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What Characteristics Define Country Music?

Country music is characterized by its straightforward chord progression.
Economic and social challenges faced by people in rural areas are typically explored in country music.
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  • Written By: Bryon Turcotte
  • Edited By: Jacob Harkins
  • Last Modified Date: 26 July 2014
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The definition of country music can change depending on the individual taste and geographic location of the person describing the genre. Most music enthusiasts can list the characteristics of country with far less difficulty since they may be easily identifiable and understood by a wide range of listeners. The multiple styles within this genre can render sounds that reflect the most traditional forms of music spanning to popular modern arrangements. As one listens, the basic core formula, which consists of a straightforward chord progression, a resonating chorus or bridge, and a memorable story, will most often be the foundation of country music songs.

Whether the song was written in a mountain cabin, a ranch on the plains, in a small bar or pub, or in a modern recording studio, the heart of a country song can be identified by the uncomplicated chord progression in its foundation. This characteristic can be appealing to a listener who feels more comfortable which musical structure that can be followed easily, heard with less effort and more enjoyment. To some listeners, jazz, classical or some forms of rock music can seem complex even though some country musicians' playing styles stand alone in the world of virtuosity. The underlying chord progressions of this music are commonly the canvas that exhibits their finest work.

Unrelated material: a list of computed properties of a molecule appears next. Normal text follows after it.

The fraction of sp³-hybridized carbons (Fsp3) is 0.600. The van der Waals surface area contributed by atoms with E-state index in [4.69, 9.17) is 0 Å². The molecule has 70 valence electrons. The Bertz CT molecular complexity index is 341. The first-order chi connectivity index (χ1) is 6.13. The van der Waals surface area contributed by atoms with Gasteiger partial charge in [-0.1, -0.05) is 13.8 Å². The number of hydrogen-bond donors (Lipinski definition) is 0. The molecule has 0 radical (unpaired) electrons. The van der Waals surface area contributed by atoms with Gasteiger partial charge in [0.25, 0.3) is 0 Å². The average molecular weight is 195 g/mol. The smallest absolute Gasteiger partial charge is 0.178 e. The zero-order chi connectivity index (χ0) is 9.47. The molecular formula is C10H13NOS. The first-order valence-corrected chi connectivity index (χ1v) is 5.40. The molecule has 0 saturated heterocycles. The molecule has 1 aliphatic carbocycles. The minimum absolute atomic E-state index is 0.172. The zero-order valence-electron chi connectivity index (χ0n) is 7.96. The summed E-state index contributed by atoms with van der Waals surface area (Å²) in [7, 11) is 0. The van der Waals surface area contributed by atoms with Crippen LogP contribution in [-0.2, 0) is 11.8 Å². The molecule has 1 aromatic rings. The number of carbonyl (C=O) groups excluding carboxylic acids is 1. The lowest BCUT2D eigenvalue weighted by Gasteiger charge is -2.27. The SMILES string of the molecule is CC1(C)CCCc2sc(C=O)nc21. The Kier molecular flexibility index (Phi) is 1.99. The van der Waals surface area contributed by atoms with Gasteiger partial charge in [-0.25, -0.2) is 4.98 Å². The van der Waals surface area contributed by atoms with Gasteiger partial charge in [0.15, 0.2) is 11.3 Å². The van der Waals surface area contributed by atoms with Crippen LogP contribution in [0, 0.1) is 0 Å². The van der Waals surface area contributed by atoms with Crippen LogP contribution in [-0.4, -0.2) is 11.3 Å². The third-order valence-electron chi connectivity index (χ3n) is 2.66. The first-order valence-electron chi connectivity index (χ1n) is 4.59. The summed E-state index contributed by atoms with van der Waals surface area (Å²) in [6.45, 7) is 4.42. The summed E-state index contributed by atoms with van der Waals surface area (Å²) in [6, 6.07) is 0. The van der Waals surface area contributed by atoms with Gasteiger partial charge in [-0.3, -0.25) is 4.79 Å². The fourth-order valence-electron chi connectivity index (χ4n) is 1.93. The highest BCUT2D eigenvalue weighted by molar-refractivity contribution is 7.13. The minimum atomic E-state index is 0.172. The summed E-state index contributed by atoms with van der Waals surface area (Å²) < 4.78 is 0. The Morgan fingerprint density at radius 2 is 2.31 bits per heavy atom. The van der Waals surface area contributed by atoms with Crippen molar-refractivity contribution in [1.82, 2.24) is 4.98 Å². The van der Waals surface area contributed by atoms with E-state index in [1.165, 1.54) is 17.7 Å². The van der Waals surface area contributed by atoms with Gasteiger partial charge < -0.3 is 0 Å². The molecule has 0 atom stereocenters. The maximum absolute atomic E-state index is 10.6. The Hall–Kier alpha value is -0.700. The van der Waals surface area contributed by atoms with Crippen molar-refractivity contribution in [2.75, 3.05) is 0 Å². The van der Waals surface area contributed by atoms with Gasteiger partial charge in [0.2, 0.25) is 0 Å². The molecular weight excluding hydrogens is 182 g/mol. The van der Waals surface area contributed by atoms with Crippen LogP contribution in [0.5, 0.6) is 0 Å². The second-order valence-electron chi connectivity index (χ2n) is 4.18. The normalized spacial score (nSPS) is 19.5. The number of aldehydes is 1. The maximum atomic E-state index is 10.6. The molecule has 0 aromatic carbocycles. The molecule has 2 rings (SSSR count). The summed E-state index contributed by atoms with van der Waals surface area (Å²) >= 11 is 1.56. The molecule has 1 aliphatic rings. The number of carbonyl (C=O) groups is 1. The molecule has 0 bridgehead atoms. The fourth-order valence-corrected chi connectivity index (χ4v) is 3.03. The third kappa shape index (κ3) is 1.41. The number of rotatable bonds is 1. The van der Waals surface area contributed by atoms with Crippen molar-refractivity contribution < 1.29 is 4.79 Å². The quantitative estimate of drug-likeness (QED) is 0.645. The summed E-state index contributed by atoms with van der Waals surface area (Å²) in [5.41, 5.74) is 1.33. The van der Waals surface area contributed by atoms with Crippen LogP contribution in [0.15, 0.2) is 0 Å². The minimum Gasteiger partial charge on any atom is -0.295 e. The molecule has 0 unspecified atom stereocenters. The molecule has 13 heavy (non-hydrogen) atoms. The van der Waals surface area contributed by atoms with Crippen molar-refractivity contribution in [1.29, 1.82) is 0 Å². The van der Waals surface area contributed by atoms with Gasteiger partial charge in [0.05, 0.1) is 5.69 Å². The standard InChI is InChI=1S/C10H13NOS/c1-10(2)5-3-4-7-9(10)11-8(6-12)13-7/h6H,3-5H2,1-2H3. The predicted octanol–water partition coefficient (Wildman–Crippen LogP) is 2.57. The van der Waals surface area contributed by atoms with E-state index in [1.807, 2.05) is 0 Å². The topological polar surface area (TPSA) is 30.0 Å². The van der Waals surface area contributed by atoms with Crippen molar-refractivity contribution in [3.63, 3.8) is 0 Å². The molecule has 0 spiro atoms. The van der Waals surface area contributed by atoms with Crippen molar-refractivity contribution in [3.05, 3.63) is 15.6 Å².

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Throughout the history of music, some of the most beautiful and inspiring country music arrangements contain a great chorus, or refrain where additional vocals or instruments to emphasize the mood or feeling of the piece join the primary vocalist. This part of a country song is most often the punctuation of the message the songwriter is delivering to the listener. The country music chorus can be the signature of the song combining brilliant harmonies and emotionally driven lyrics, which add to the unique quality, and truth of the genre.

Lastly, country music has always been known for the memorable stories that are told within its verses. Because most country songs are written by individuals raised in rural areas, exposed to economic and social challenges, or been motivated by an individual's spiritual foundation, the story within the song can prove to be emotionally moving, personally inspiring, and easily identifiable by anyone exposed to the same life experiences. Whether in traditional folk, bluegrass, Celtic, hillbilly or modern country, the story can be as touching as the most beautiful poem. These simple characteristics make country music a truly unique and special art form.

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Discuss this Article